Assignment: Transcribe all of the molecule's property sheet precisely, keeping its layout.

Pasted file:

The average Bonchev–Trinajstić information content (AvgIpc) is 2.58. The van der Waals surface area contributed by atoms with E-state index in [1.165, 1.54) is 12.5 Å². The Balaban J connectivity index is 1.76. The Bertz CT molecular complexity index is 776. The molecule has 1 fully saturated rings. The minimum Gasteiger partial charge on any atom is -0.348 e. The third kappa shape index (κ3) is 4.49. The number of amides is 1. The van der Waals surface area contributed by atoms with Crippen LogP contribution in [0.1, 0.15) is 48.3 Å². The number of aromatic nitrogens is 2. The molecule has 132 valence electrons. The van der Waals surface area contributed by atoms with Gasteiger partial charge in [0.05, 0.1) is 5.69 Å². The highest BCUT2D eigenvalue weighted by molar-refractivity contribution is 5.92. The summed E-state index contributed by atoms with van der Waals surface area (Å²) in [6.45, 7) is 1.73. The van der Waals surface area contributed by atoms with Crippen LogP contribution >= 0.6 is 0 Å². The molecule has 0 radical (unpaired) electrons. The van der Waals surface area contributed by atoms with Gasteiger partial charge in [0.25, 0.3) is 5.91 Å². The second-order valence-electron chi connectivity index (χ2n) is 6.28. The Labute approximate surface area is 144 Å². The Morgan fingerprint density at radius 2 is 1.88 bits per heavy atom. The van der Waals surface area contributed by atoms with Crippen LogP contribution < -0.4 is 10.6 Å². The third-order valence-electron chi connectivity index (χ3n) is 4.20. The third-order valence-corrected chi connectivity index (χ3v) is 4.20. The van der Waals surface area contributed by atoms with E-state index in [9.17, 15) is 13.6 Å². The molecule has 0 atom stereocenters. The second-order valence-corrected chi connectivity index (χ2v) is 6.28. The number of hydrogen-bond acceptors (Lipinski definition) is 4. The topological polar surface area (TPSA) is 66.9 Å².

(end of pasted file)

The average Bonchev–Trinajstić information content (AvgIpc) is 2.58. The van der Waals surface area contributed by atoms with E-state index in [1.165, 1.54) is 12.5 Å². The Balaban J connectivity index is 1.76. The Bertz CT molecular complexity index is 776. The molecule has 1 fully saturated rings. The minimum Gasteiger partial charge on any atom is -0.348 e. The third kappa shape index (κ3) is 4.49. The number of amides is 1. The van der Waals surface area contributed by atoms with Crippen LogP contribution in [0.1, 0.15) is 48.3 Å². The number of aromatic nitrogens is 2. The molecule has 132 valence electrons. The van der Waals surface area contributed by atoms with Gasteiger partial charge in [0.05, 0.1) is 5.69 Å². The highest BCUT2D eigenvalue weighted by molar-refractivity contribution is 5.92. The summed E-state index contributed by atoms with van der Waals surface area (Å²) in [6.45, 7) is 1.73. The van der Waals surface area contributed by atoms with Crippen LogP contribution >= 0.6 is 0 Å². The molecule has 0 radical (unpaired) electrons. The van der Waals surface area contributed by atoms with Gasteiger partial charge in [0.25, 0.3) is 5.91 Å². The second-order valence-electron chi connectivity index (χ2n) is 6.28. The Labute approximate surface area is 144 Å². The Morgan fingerprint density at radius 2 is 1.88 bits per heavy atom. The van der Waals surface area contributed by atoms with Crippen LogP contribution < -0.4 is 10.6 Å². The third-order valence-electron chi connectivity index (χ3n) is 4.20. The third-order valence-corrected chi connectivity index (χ3v) is 4.20. The van der Waals surface area contributed by atoms with E-state index in [9.17, 15) is 13.6 Å². The molecule has 0 atom stereocenters. The second-order valence-corrected chi connectivity index (χ2v) is 6.28. The number of hydrogen-bond acceptors (Lipinski definition) is 4. The topological polar surface area (TPSA) is 66.9 Å².